Most romantic comedies tell the story of two people coming together. They meet, flirt, overcome obstacles and eventually realize they are perfect for each other. But “Sleepwalk With Me,” a power-nap-length comedy about an itinerant comedian’s interlocking struggles with his career and relationship, offers a negative image of the familiar rom-com story: It’s about two people who are already together and the ways they fall apart.
The movie, co-produced by Ira Glass of “This American Life,” is the autobiographical story of Brooklyn stand-up Mike Birbiglia, the movie’s writer and director. He stars as Matt Pandamiglio, a thinly veiled version of himself. The plot begins when Matt moves in with his longtime girlfriend, Abby (Lauren Ambrose) and the two inadvertently begin discussing marriage. Matt doesn’t think he’s ready, in part because he doesn’t have the rest of his life figured out. He wants to be a comic, but instead, he’s a bartender at a pub that hosts comics — and to make matters worse, his act is not very good.
After a while, Matt has a breakthrough. His comedy starts to work when he turns his act into a complaint session about his relationship. In the midst of everything else, he develops a serious sleep disorder that causes him to act out his dreams in increasingly dangerous ways.
Falling in love can be a funny thing. Falling out of love is less fun, but “Sleepwalk With Me” manages to find a fair amount of humor in it anyway. Despite boasting a comedian for a protagonist, its minimalist tone keeps it from being laugh-out-loud hilarious. But its droopy wit, sharply sketched comic supporting characters and self-deprecating tone are frequently worth a chuckle.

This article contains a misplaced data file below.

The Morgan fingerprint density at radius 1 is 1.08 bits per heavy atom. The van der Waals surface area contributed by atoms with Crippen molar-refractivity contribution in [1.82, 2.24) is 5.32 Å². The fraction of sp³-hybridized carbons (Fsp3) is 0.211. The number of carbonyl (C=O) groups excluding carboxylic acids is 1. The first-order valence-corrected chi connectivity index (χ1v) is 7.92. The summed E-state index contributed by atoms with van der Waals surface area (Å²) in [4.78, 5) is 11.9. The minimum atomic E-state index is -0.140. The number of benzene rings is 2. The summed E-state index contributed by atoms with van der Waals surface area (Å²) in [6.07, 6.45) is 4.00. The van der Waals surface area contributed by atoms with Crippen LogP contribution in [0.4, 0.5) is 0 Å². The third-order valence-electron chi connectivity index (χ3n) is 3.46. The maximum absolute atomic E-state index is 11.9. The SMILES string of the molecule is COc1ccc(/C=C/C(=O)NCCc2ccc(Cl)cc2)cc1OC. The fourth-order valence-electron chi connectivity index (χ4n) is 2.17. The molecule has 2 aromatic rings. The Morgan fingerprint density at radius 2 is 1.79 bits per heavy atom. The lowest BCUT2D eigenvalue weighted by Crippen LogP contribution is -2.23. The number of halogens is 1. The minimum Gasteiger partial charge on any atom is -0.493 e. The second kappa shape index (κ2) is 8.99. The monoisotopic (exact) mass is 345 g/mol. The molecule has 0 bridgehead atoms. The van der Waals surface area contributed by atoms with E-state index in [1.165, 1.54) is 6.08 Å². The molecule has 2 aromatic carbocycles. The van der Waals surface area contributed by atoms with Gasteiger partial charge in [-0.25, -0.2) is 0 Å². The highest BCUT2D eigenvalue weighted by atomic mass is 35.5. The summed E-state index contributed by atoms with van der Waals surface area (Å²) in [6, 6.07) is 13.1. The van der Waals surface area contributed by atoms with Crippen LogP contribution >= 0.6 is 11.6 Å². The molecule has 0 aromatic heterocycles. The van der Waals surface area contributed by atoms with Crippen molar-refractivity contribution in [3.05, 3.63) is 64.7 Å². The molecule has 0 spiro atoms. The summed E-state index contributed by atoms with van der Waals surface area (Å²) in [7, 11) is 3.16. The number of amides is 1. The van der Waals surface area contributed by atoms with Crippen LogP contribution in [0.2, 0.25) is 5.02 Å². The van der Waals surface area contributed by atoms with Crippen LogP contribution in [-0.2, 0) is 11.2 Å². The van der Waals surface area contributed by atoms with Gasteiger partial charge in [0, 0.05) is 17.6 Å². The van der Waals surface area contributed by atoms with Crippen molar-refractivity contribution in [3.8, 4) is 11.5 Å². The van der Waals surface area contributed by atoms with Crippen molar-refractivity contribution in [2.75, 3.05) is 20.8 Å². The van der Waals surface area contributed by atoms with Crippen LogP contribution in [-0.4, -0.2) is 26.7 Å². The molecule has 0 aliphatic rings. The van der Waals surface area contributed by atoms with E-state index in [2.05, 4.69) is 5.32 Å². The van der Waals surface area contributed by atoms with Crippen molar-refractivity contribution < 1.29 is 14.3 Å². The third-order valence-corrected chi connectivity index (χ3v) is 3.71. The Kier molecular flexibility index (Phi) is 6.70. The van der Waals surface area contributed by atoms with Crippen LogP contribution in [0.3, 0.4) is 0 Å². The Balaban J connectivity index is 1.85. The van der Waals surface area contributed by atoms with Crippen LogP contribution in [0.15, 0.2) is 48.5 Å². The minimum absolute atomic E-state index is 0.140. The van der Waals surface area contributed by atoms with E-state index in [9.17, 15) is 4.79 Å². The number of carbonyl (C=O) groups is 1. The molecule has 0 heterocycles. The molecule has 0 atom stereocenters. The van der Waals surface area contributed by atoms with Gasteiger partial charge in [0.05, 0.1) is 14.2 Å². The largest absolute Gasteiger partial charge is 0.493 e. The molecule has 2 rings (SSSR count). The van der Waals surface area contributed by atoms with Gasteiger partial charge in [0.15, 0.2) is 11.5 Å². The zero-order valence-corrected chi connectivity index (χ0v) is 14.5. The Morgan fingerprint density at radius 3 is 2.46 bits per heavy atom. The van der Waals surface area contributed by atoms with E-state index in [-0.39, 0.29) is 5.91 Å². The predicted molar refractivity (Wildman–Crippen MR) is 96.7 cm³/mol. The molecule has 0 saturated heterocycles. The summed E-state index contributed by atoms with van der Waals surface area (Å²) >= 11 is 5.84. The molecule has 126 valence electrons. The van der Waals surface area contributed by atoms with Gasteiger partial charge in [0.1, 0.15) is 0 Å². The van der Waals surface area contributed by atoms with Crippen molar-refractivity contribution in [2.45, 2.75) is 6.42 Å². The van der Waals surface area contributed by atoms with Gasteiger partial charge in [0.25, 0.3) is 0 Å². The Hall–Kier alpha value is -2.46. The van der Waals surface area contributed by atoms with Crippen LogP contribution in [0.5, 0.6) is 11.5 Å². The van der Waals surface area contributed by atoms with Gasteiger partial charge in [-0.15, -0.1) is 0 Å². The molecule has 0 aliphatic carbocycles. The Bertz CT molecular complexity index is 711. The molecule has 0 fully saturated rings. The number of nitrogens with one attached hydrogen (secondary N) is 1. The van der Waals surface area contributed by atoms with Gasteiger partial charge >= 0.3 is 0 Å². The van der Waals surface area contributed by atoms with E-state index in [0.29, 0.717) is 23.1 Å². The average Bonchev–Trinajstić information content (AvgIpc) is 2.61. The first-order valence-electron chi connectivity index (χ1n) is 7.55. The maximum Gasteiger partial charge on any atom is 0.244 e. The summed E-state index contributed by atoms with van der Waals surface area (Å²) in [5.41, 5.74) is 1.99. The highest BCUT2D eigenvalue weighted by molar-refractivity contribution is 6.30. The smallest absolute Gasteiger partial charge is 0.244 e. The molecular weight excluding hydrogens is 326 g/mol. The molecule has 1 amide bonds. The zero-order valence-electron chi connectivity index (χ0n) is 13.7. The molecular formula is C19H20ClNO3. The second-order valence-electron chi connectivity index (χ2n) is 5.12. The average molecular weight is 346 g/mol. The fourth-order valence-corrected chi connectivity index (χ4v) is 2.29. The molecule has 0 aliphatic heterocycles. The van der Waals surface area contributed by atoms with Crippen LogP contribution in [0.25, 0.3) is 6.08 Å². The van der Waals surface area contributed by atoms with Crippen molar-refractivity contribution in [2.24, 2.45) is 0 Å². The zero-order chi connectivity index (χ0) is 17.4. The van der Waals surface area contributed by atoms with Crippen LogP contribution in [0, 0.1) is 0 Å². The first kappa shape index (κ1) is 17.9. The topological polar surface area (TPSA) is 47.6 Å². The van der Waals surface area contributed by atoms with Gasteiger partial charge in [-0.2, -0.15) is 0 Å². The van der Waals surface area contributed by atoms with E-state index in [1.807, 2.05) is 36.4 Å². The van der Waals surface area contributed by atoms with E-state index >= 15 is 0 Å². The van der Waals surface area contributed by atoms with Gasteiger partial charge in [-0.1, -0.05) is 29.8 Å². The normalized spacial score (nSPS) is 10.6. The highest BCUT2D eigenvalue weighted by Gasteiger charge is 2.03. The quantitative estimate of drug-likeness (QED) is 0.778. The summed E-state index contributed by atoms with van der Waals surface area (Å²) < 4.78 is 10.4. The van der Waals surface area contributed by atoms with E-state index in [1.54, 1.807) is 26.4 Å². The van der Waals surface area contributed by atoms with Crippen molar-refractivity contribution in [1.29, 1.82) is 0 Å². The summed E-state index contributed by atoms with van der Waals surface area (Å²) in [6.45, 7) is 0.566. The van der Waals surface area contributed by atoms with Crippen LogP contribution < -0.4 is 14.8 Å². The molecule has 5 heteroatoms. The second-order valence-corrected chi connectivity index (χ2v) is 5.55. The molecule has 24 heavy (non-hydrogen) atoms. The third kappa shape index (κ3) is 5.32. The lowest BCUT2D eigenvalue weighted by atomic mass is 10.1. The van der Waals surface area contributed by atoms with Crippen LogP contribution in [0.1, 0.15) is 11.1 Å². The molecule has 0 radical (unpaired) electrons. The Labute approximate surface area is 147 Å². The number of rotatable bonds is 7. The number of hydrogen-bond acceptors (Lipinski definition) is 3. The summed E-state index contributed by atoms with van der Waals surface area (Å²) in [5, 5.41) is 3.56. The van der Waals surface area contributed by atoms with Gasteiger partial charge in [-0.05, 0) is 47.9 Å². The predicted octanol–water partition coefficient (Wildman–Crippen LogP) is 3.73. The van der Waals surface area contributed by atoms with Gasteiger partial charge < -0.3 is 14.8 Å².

The chuckles, however, are interspersed with more than a few moments better described as cringe-worthy. Mr. Birbiglia tries to mine the passive-aggressive squabbling of his character’s relationship for humor, but it ends up just being discomfiting.
Part of the problem is that the movie renders some of those moments a little too accurately. Like a lot of recent shoestring-budget comedies — especially those emerging from New York — “Sleepwalk With Me” embraces a superficial mumble-core aesthetic. Rather than rapid-fire, cleverly scripted one-liners, many of the characters speak in stuttered bursts punctuated by “ums” and “ahs.”
The looping aimlessness of their conversations often is quite funny, but it also reflects the overwhelming uncertainty that plagues the characters. They don’t struggle to figure out merely what they want, but also what they want to say.
The same turns out to be true for the movie. Although its beginning and end stay focused on the challenges of maintaining a long-term relationship, the middle, in which Matt hits the road for a series of increasingly successful stand-up gigs, often seems to wander. Like its protagonist, the movie itself seems unsure about what it really wants to do with itself.
Meanwhile, the hard choices presented in the resolution are unappealing without being particularly revealing. All in all, “Sleepwalk With Me” is likable enough, but this self-centered, anti-romantic comedy is also hard to love.
TITLE: “Sleepwalk With Me”
RATING: R for sexuality, language
RUNNING TIME: 82 minutes
MAXIMUM RATING: FOUR STARS